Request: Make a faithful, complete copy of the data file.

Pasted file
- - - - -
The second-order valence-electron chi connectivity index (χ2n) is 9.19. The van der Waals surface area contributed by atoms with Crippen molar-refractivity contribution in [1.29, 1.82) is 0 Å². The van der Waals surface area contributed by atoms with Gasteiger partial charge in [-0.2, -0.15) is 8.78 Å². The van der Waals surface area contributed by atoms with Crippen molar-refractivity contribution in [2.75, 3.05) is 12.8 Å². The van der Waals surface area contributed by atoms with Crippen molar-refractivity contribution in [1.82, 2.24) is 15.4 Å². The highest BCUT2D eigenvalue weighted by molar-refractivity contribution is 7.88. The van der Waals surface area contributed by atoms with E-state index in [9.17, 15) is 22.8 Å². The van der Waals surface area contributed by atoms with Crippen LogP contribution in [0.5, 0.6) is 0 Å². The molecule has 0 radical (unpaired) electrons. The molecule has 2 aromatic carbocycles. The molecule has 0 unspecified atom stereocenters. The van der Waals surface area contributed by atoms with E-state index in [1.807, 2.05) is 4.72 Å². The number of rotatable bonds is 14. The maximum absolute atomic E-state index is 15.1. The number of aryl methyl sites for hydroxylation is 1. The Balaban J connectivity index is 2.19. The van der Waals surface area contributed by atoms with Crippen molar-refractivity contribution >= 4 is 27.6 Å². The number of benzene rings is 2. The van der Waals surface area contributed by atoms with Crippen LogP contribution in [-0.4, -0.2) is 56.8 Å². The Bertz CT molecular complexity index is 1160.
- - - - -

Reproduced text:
The second-order valence-electron chi connectivity index (χ2n) is 9.19. The van der Waals surface area contributed by atoms with Crippen molar-refractivity contribution in [1.29, 1.82) is 0 Å². The van der Waals surface area contributed by atoms with Gasteiger partial charge in [-0.2, -0.15) is 8.78 Å². The van der Waals surface area contributed by atoms with Crippen molar-refractivity contribution in [2.75, 3.05) is 12.8 Å². The van der Waals surface area contributed by atoms with Crippen molar-refractivity contribution in [1.82, 2.24) is 15.4 Å². The highest BCUT2D eigenvalue weighted by molar-refractivity contribution is 7.88. The van der Waals surface area contributed by atoms with E-state index in [9.17, 15) is 22.8 Å². The van der Waals surface area contributed by atoms with Crippen LogP contribution in [0.5, 0.6) is 0 Å². The molecule has 0 radical (unpaired) electrons. The molecule has 2 aromatic carbocycles. The molecule has 0 unspecified atom stereocenters. The van der Waals surface area contributed by atoms with E-state index in [1.807, 2.05) is 4.72 Å². The number of rotatable bonds is 14. The maximum absolute atomic E-state index is 15.1. The number of aryl methyl sites for hydroxylation is 1. The Balaban J connectivity index is 2.19. The van der Waals surface area contributed by atoms with Crippen molar-refractivity contribution >= 4 is 27.6 Å². The number of benzene rings is 2. The van der Waals surface area contributed by atoms with Crippen LogP contribution in [-0.4, -0.2) is 56.8 Å². The Bertz CT molecular complexity index is 1160.